While some may consider this a cynical view but publishing during a PhD (or directly after) is really about getting your name and work out there and read in the hopes to achieve a job post-completion. It is not like students are publishing their work as a result of all their free time (after all it takes a science student about 4.5 years to complete a PhD on only 3.5 years of income). Students publish because their supervisors and universities encourage it, and you need a publication record to land that sweet post-doctoral cash. But recent changes to research, research funding and research training in Australia is changing publishing as a priority.
The research sector is changing. Through impact and engagement measures there is a requirement for researchers to disseminate their work beyond their fields of expertise and to engage with research partners. This work which goes hand-in-hand with increased compliance issues and reporting for students as well as increased time spent on public engagement. While research supervisors will help in some of this, but the reality is that PhD candidates are required to write these reports and reach through their research. Yes, these activities are important, but it also means less time for publishing.
Of course, this changing research is not a new development. With more and more graduates entering industry rather than academia such changes were anticipated, and the research training system is already adapting. As a result of the ACOLA review universities are now expected to provide transferable skills training to students as part of their PhD candidature along with industry internships either through the Australian Postgraduate Research Interns program or other opportunities. This is not just a cost increase for universities already struggling to fund PhD research but another time cost to students.
Universities are also being pressured to engage more with industry after changes to funding calculations. The Watt review that was undertaken around the same time as the ACOLA review changed the way research funding for universities was calculated. Funding shifted from providing incentives to universities for publications to being based on industry engagement and PhD completions. Not only does this change result in increased pressure to engage with industry but also creates an incentive for universities to complete students as soon as possible.
As a result of the Watt and ACOLA reviews there is an increasing workload on PhD candidates while universities are under increasing pressure to encourage PhD candidates to complete within four years. It doesn’t exactly leave a lot of space for students to publish the findings of their research. In fact the only pressures continuing to push students to publish are research supervisors who are often co-authors on publications and the students need to establish a publishing record and their careers.
For a sector governed by a publish or perish attitude the changes to the Australian research training system risk publications falling by the wayside and disadvantaging our PhD graduates. This may not be an issue for graduates heading to industry career and who will benefit from internships, impact and engagement, and transferable skills training. But for those students still destined for academia and are now being expected to also undertake this industry preparedness training either publication or conference participation (or both) is going to be put at risk.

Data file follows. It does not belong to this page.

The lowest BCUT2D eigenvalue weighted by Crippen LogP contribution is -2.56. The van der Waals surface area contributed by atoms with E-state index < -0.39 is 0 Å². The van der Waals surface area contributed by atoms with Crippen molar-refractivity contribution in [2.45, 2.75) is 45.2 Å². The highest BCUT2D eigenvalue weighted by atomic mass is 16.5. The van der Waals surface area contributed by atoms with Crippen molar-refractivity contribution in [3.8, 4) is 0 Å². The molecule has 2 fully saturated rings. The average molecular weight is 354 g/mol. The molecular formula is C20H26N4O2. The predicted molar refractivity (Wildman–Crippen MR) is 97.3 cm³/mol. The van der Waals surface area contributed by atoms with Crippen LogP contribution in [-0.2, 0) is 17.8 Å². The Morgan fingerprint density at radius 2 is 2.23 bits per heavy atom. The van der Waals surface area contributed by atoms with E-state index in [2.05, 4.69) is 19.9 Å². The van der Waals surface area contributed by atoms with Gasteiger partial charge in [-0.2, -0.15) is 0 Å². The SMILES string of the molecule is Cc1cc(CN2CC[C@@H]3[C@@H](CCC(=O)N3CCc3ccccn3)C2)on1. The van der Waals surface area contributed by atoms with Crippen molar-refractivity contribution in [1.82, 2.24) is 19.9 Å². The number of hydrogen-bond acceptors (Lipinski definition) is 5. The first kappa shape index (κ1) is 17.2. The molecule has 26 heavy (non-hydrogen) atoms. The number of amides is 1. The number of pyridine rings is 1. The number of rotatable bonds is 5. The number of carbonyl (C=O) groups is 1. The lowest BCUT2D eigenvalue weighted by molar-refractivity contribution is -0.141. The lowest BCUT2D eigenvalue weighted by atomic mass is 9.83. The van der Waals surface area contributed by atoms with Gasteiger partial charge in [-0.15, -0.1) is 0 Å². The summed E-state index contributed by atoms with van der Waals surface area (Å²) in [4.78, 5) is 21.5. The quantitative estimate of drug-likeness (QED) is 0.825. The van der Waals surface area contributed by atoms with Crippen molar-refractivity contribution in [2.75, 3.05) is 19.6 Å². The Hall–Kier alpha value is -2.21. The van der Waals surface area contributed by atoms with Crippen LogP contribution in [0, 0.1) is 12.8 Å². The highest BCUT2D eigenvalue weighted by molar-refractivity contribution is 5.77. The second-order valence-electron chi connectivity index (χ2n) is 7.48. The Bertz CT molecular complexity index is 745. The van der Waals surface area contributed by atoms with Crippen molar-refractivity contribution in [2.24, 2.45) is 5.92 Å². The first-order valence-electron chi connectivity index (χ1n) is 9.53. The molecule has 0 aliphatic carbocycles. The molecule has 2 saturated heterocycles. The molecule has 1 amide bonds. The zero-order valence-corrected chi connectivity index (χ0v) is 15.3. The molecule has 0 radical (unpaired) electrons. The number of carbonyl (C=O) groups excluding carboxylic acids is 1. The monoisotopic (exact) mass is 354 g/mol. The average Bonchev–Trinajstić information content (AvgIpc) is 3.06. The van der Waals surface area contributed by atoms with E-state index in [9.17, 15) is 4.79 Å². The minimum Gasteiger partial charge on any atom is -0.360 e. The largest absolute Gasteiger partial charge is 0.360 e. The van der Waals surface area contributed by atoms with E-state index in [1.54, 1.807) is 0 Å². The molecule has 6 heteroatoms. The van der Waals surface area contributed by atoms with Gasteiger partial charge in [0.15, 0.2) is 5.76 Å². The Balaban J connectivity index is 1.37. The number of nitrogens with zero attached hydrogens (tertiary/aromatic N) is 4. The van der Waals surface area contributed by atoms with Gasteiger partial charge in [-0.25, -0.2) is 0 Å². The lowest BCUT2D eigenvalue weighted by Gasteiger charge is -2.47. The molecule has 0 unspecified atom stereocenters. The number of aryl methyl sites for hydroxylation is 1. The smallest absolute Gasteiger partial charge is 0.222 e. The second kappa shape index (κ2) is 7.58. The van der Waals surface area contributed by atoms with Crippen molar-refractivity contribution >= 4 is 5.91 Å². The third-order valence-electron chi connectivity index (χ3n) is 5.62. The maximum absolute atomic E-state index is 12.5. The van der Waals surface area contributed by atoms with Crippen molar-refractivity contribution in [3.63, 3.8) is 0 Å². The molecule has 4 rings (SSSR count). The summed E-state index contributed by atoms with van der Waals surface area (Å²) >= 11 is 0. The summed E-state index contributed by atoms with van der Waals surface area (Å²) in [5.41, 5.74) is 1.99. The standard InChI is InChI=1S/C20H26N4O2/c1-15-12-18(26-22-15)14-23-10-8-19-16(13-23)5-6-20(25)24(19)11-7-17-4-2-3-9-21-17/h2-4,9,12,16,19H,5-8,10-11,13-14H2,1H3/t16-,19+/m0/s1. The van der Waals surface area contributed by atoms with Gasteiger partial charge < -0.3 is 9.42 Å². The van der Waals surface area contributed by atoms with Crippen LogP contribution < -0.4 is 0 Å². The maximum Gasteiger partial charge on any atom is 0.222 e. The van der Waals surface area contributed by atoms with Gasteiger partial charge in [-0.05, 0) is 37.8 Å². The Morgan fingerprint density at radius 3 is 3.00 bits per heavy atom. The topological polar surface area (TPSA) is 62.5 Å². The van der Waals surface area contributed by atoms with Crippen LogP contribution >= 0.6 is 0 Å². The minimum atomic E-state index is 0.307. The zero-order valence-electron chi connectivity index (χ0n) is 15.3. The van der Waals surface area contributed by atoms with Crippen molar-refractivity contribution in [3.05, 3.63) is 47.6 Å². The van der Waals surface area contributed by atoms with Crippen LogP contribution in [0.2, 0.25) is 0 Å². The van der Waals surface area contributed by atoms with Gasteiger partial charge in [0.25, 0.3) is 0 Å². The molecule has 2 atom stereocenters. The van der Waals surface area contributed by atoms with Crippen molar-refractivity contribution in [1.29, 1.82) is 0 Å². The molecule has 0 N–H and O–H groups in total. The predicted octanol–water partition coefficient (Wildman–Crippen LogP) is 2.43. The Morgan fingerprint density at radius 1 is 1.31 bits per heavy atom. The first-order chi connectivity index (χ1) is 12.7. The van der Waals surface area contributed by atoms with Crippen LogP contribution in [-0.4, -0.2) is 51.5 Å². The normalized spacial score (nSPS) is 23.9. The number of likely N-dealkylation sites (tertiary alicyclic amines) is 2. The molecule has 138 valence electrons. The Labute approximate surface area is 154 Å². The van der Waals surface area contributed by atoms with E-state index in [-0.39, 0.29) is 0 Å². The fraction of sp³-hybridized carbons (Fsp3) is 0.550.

There are three options that come to mind that ensure publishing is still a viable activity for PhD students. The first being increased support for students that undertake transferable skills training. After the Watt review universities were given the option to extend a PhD scholarship from 3.5 to 4 years at their discretion. One university (that I was aware of) used this extension as an incentive to encourage students to undertake transferable skills training. This allows for students to be better prepared for industry and still publish.
The second option is to make transferable skills training optional. This may be the least desirable option. Ideally students that intend to enter industry would undertake such training however without it being formally recognized there is little incentive to extend a PhD to undergo such training. Also students that know they need further skills training be it writing, statistical or even project management already undertake such training as needed.
The third (and most preferable option) is to accept that students are being asked to do more during their candidature and be supported to do so. If Federal funding for PhD training was increased to allow for publishing scholarships directly after completing, or industry scholarships for students undertaking internships to students who have submitted their thesis students could be provided with the support they need to publish research outputs that can ensure a strong start to their career.
With more PhD graduates entering industry over academia it makes sense to change the research training system. But when we expect our students to do more in the same (or shorter) period of time other priorities are going to have to take a back seat. If Australia wants to ensure they are producing the researchers of the future they are going to have to support students to compete in the publish or perish world of academia.
 “Review of Australia’s Research Training System” Australian Council of Learned Academies, 2016
 “Review of Research Policy and Funding Arrangements” Department of Education and Training, 2015